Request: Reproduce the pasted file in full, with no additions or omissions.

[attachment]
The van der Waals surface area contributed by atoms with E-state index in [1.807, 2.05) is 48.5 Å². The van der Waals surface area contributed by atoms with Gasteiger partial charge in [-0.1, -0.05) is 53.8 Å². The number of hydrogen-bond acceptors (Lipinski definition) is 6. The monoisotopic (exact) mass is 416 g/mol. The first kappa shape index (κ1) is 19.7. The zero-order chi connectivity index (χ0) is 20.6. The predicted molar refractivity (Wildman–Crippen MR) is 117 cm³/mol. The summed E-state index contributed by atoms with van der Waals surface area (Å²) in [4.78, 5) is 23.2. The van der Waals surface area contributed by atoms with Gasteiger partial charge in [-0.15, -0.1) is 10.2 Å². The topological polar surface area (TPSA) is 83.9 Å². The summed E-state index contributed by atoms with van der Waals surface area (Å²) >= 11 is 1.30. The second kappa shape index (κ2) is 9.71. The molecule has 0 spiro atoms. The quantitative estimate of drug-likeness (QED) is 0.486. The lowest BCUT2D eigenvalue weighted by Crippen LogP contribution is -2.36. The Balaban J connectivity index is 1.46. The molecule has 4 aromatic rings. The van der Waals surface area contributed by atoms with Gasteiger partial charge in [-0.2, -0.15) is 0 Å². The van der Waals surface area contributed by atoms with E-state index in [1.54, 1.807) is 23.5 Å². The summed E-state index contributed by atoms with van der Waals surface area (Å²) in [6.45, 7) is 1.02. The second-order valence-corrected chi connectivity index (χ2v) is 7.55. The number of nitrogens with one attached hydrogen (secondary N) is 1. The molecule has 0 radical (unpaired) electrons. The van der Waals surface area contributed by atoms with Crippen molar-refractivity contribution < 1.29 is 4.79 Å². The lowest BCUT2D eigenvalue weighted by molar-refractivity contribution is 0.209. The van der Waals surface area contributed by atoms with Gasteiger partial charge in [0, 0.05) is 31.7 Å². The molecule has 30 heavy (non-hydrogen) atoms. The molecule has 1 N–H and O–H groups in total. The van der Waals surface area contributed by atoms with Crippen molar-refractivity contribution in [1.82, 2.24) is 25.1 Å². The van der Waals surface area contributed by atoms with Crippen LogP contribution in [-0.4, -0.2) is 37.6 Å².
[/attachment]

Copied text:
The van der Waals surface area contributed by atoms with E-state index in [1.807, 2.05) is 48.5 Å². The van der Waals surface area contributed by atoms with Gasteiger partial charge in [-0.1, -0.05) is 53.8 Å². The number of hydrogen-bond acceptors (Lipinski definition) is 6. The monoisotopic (exact) mass is 416 g/mol. The first kappa shape index (κ1) is 19.7. The zero-order chi connectivity index (χ0) is 20.6. The predicted molar refractivity (Wildman–Crippen MR) is 117 cm³/mol. The summed E-state index contributed by atoms with van der Waals surface area (Å²) in [4.78, 5) is 23.2. The van der Waals surface area contributed by atoms with Gasteiger partial charge in [-0.15, -0.1) is 10.2 Å². The topological polar surface area (TPSA) is 83.9 Å². The summed E-state index contributed by atoms with van der Waals surface area (Å²) >= 11 is 1.30. The second kappa shape index (κ2) is 9.71. The molecule has 0 spiro atoms. The quantitative estimate of drug-likeness (QED) is 0.486. The lowest BCUT2D eigenvalue weighted by Crippen LogP contribution is -2.36. The Balaban J connectivity index is 1.46. The molecule has 4 aromatic rings. The van der Waals surface area contributed by atoms with Gasteiger partial charge in [-0.2, -0.15) is 0 Å². The van der Waals surface area contributed by atoms with E-state index in [1.54, 1.807) is 23.5 Å². The summed E-state index contributed by atoms with van der Waals surface area (Å²) in [6.45, 7) is 1.02. The second-order valence-corrected chi connectivity index (χ2v) is 7.55. The number of nitrogens with one attached hydrogen (secondary N) is 1. The molecule has 0 radical (unpaired) electrons. The van der Waals surface area contributed by atoms with Crippen molar-refractivity contribution < 1.29 is 4.79 Å². The lowest BCUT2D eigenvalue weighted by molar-refractivity contribution is 0.209. The van der Waals surface area contributed by atoms with Gasteiger partial charge in [0, 0.05) is 31.7 Å². The molecule has 30 heavy (non-hydrogen) atoms. The molecule has 1 N–H and O–H groups in total. The van der Waals surface area contributed by atoms with Crippen molar-refractivity contribution in [1.82, 2.24) is 25.1 Å². The van der Waals surface area contributed by atoms with Crippen LogP contribution in [-0.4, -0.2) is 37.6 Å².